Monuments and Sites of Ancient Egypt

- Location and Map -

  Monuments and Sites Pyramids and Tomb: Other:
  Giza   Khefren   Great Sphinx
        Khentkaus I    
      Kheops    
      Mykerinos    
           


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Giza is located slightly to the South the entrance of the Delta, at the point where the river starts dividing into several arms, on the West Bank of the Nile, to the West of Egypt's modern day capital of Cairo. One of the northernmost cemeteries of the Memphite Necropolis, it lies 8 km South of Abu Rawash and 17 km to the North of Saqqara.

Its most prominent monument, the Great Pyramid of Kheops, was considered one of the seven wonders of the world.

Some 4500 years after it was built, it still inspires its millions of visitotrs with awe and wonder. It can be seen from Saladin's Citadel to the East of Cairo, and from as far South as Dashur, the southermost cemetery of the Memphite Necropolis.

Royal activity at this site was started by Kheops, the second king of the 4th Dynasty, and would be continued by Kheops' son, Khefren and grandson Mykerinos. The last member of the royal family of the 4th Dynasty to be buried at this site was Khentkaus I, assumed to have been a daughter of Mykerinos and the wife of Userkaf, the founder of the 5th Dynasty, who would favour Saqqara for his funerary complex.

Two "private" cemeteries grew to the East and West of Kheops' pyramids. The Eastern Cemetry mainly mainly started out as a necropolis for some privileged members of the royal family of the 4th Dynasty, but, along with the Western Cemetry, it would continue to be used until the end of the Old Kingdom by the ruling elite.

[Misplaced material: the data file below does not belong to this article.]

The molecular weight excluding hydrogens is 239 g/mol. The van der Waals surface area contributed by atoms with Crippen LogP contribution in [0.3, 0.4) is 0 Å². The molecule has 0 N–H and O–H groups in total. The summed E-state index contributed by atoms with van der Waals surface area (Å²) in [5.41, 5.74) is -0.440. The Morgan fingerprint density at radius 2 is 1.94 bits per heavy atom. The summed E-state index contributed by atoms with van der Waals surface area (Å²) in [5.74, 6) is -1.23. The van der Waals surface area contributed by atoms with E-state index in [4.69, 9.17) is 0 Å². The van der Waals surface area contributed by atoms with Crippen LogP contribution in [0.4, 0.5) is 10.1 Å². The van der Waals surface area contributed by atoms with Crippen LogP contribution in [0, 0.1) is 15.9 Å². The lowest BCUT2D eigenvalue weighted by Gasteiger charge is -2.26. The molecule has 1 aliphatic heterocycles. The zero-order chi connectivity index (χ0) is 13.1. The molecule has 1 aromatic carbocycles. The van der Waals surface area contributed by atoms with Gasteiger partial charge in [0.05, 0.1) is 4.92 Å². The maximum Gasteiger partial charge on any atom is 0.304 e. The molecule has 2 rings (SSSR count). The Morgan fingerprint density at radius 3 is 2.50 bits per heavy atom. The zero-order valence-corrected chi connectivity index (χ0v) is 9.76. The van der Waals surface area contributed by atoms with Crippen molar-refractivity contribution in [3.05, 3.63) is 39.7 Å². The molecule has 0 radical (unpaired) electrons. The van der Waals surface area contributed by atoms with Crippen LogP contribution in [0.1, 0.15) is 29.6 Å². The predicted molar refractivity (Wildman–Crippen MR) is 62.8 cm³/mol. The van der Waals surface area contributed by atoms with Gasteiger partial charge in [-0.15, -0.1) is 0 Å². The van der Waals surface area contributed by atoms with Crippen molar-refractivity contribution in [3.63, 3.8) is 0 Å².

Locator Map of Giza

Giza is located to the Northwest of Memphis.

 

Clickable map of Giza.
Source: Lehner, Complete Pyramids.

The alignments of the three main pyramids and their mortuary temples is quite unique.

The West side of the pyramids of Kheops and Khefren align almost perfectly with the East faces of the mortuary temples of Khefren and Mykerinos respectively. The South side of the pyramid of Khefren, forms a straight line with the South side of the Sphinx and its temple.

But most interesting of all is the fact that the Southeast corners (bottom right in the map above) of each of the royal pyramids form one straight line, a diagonal running from the Northeast to the Southwest. Because the pyramid of Mykerinos is smaller, this explains why its centre is not aligned with the centres of the two greater pyramids. We can only speculate as to the reasons for this amazing alignment, and even more so at similar alignments in Abusir and Saqqara. Perhaps the Northeast diagonal was intended to point to the sanctuary at Heliopolis, home of the solar cult.

 

The three royal pyramids: Kheops to the right, Khefren and then, on the left, Mykerinos.